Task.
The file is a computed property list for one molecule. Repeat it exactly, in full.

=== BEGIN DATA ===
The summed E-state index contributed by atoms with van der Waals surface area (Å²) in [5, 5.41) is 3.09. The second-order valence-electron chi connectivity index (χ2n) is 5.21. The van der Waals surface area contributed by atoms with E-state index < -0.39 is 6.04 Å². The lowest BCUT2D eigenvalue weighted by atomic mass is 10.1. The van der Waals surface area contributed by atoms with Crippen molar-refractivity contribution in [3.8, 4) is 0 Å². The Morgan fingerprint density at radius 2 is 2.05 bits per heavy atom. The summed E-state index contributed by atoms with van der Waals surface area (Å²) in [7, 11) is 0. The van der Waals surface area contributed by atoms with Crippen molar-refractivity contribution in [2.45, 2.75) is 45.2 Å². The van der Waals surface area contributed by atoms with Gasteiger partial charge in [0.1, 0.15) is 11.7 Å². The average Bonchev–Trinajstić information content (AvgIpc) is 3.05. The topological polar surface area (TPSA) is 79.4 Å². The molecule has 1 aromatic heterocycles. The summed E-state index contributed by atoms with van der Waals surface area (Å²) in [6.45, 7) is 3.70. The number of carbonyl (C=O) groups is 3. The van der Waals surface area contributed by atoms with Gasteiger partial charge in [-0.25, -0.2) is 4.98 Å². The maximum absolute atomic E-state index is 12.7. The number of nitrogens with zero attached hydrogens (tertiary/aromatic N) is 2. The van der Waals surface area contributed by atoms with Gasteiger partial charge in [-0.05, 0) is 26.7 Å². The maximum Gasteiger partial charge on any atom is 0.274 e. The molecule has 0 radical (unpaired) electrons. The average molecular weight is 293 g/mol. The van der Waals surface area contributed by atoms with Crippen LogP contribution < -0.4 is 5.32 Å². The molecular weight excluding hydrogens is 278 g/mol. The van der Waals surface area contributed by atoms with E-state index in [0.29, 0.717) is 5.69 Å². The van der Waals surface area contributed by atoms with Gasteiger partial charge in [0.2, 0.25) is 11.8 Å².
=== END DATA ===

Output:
The summed E-state index contributed by atoms with van der Waals surface area (Å²) in [5, 5.41) is 3.09. The second-order valence-electron chi connectivity index (χ2n) is 5.21. The van der Waals surface area contributed by atoms with E-state index < -0.39 is 6.04 Å². The lowest BCUT2D eigenvalue weighted by atomic mass is 10.1. The van der Waals surface area contributed by atoms with Crippen molar-refractivity contribution in [3.8, 4) is 0 Å². The Morgan fingerprint density at radius 2 is 2.05 bits per heavy atom. The summed E-state index contributed by atoms with van der Waals surface area (Å²) in [7, 11) is 0. The van der Waals surface area contributed by atoms with Crippen molar-refractivity contribution in [2.45, 2.75) is 45.2 Å². The van der Waals surface area contributed by atoms with Gasteiger partial charge in [0.1, 0.15) is 11.7 Å². The average Bonchev–Trinajstić information content (AvgIpc) is 3.05. The topological polar surface area (TPSA) is 79.4 Å². The molecule has 1 aromatic heterocycles. The summed E-state index contributed by atoms with van der Waals surface area (Å²) in [6.45, 7) is 3.70. The number of carbonyl (C=O) groups is 3. The van der Waals surface area contributed by atoms with Gasteiger partial charge in [-0.25, -0.2) is 4.98 Å². The maximum absolute atomic E-state index is 12.7. The number of nitrogens with zero attached hydrogens (tertiary/aromatic N) is 2. The van der Waals surface area contributed by atoms with Gasteiger partial charge in [-0.05, 0) is 26.7 Å². The maximum Gasteiger partial charge on any atom is 0.274 e. The molecule has 0 radical (unpaired) electrons. The average molecular weight is 293 g/mol. The van der Waals surface area contributed by atoms with Crippen LogP contribution < -0.4 is 5.32 Å². The molecular weight excluding hydrogens is 278 g/mol. The van der Waals surface area contributed by atoms with E-state index in [0.29, 0.717) is 5.69 Å². The van der Waals surface area contributed by atoms with Gasteiger partial charge in [0.2, 0.25) is 11.8 Å².